Projects

Fire Prevention

Smoke Detector for 3D Printers

Johann Wyss

Issue 18, December 2018

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Here’s a simple project that could help prevent your 3D printer (and home!) from going up in smoke should there be an unexpected fault.

WARNING: This device is not intended to replace normal safe operating procedures for your 3D printer. i.e. do not leave your 3D printer unattended and always have a functioning smoke detector in the room where 3D printers are in operation.

BUILD TIME: 5 HOURS
DIFFICULTY RATING: Intermediate

Thanks to mass production and increasing popularity, 3D printers are now much more affordable and an exciting addition to many hobbyist workbenches. Unfortunately, we are now hearing reports of 3D printers catching fire, destroying the printer entirely, causing damage to homes, and sometimes hospitalising people suffering from ABS smoke inhalation!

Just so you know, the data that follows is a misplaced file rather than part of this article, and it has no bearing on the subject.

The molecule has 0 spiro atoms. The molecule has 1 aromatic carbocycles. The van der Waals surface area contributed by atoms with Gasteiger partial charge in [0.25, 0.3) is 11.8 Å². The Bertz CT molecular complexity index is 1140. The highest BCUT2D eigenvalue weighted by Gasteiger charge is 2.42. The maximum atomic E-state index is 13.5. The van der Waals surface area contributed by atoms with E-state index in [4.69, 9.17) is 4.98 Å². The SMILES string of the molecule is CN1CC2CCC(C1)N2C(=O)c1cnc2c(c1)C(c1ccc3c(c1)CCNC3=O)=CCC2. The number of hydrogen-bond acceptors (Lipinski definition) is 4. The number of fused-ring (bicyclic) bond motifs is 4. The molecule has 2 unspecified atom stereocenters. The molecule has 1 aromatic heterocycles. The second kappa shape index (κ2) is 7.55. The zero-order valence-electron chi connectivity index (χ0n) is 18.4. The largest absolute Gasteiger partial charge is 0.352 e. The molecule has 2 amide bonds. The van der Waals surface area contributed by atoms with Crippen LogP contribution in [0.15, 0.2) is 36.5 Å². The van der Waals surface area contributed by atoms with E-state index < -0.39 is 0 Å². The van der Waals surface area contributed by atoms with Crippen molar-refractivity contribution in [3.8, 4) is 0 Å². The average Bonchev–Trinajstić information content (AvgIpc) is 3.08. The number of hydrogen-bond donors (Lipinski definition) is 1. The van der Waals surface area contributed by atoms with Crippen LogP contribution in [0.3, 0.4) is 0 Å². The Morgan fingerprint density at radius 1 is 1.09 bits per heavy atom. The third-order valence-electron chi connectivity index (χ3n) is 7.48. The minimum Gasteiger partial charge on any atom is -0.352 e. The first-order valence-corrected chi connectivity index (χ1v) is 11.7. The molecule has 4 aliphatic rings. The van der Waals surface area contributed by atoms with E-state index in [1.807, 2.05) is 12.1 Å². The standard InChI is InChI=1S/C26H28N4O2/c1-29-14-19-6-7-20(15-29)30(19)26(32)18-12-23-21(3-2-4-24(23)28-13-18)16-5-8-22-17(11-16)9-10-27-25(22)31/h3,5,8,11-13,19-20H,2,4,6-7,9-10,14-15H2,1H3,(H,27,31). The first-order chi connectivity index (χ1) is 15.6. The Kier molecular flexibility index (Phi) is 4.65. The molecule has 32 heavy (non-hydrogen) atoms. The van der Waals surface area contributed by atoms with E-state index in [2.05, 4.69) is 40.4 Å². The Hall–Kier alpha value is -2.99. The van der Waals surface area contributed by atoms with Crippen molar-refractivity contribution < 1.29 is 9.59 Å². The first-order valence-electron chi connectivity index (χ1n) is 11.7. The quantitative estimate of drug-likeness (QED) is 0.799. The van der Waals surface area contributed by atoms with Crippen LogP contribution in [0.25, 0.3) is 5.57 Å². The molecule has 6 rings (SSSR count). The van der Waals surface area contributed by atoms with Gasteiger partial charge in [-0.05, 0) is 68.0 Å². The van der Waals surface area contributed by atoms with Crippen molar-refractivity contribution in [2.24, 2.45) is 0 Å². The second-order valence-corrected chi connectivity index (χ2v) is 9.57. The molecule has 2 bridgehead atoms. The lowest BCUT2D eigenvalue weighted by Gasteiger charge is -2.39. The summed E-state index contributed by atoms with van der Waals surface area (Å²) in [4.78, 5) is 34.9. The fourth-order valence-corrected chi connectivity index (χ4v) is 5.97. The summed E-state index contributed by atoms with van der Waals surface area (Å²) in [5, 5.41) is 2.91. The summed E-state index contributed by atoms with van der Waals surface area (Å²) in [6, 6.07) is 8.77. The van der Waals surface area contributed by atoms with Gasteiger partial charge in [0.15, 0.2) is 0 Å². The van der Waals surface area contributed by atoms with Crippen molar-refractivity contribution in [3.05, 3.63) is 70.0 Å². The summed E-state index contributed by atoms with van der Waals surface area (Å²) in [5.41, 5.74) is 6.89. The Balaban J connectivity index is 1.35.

Whilst it is certainly a very rare occurrence, there is an inherent fire risk with any device that heats up to the temperatures involved with 3D printing i.e. over 200°C+. Improper wiring, poor connections, a poor quality power supply, loose heater cartridge or dislodged thermistor could cause a fire. Some early 3D printer models may not include fire prevention measures in their firmware, such as thermal runaway protection should the thermistor move out of position. Be sure you have the latest firmware for your printer.

Considering the number of moving parts and the heat some of them reach, you should regularly inspect and maintain your printer. Check for any loose components, inspect all wiring, tighten any terminals and look for any heat affected components. For added peace of mind, you could build this smoke detector, designed to cut the power to the printer if smoke is detected.

THE BROAD OVERVIEW